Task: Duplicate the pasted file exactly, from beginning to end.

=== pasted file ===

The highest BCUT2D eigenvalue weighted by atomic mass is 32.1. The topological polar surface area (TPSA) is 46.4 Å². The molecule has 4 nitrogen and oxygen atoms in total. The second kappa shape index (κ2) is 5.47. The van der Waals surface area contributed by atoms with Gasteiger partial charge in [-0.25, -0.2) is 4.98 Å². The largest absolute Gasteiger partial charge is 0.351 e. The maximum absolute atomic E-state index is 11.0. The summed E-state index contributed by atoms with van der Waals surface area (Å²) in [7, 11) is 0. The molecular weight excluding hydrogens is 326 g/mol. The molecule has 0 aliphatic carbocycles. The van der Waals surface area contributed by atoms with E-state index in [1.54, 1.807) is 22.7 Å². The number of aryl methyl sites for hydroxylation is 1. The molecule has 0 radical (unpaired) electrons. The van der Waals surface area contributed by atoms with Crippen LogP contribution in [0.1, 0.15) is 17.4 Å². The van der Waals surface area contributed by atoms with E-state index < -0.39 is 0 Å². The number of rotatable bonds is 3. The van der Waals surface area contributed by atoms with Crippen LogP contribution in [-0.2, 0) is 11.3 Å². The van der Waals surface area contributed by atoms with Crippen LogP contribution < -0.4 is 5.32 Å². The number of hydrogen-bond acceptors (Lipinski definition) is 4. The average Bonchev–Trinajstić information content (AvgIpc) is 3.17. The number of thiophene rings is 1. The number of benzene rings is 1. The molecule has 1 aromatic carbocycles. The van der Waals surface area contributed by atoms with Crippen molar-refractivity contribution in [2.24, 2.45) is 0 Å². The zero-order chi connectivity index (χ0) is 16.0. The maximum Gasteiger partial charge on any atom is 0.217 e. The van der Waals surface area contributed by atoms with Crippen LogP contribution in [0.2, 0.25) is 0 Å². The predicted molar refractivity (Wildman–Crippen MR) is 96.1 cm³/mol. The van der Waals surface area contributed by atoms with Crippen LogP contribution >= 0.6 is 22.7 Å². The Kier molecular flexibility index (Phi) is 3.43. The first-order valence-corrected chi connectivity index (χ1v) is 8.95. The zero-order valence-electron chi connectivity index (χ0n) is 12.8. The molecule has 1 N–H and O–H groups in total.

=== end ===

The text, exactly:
The highest BCUT2D eigenvalue weighted by atomic mass is 32.1. The topological polar surface area (TPSA) is 46.4 Å². The molecule has 4 nitrogen and oxygen atoms in total. The second kappa shape index (κ2) is 5.47. The van der Waals surface area contributed by atoms with Gasteiger partial charge in [-0.25, -0.2) is 4.98 Å². The largest absolute Gasteiger partial charge is 0.351 e. The maximum absolute atomic E-state index is 11.0. The summed E-state index contributed by atoms with van der Waals surface area (Å²) in [7, 11) is 0. The molecular weight excluding hydrogens is 326 g/mol. The molecule has 0 aliphatic carbocycles. The van der Waals surface area contributed by atoms with E-state index in [1.54, 1.807) is 22.7 Å². The number of aryl methyl sites for hydroxylation is 1. The molecule has 0 radical (unpaired) electrons. The van der Waals surface area contributed by atoms with Crippen LogP contribution in [0.1, 0.15) is 17.4 Å². The van der Waals surface area contributed by atoms with E-state index < -0.39 is 0 Å². The number of rotatable bonds is 3. The van der Waals surface area contributed by atoms with Crippen LogP contribution in [-0.2, 0) is 11.3 Å². The van der Waals surface area contributed by atoms with Crippen LogP contribution < -0.4 is 5.32 Å². The number of hydrogen-bond acceptors (Lipinski definition) is 4. The average Bonchev–Trinajstić information content (AvgIpc) is 3.17. The number of thiophene rings is 1. The number of benzene rings is 1. The molecule has 1 aromatic carbocycles. The van der Waals surface area contributed by atoms with Crippen molar-refractivity contribution in [2.24, 2.45) is 0 Å². The zero-order chi connectivity index (χ0) is 16.0. The maximum Gasteiger partial charge on any atom is 0.217 e. The van der Waals surface area contributed by atoms with Crippen LogP contribution in [0.2, 0.25) is 0 Å². The predicted molar refractivity (Wildman–Crippen MR) is 96.1 cm³/mol. The van der Waals surface area contributed by atoms with Crippen LogP contribution >= 0.6 is 22.7 Å². The Kier molecular flexibility index (Phi) is 3.43. The first-order valence-corrected chi connectivity index (χ1v) is 8.95. The zero-order valence-electron chi connectivity index (χ0n) is 12.8. The molecule has 1 N–H and O–H groups in total.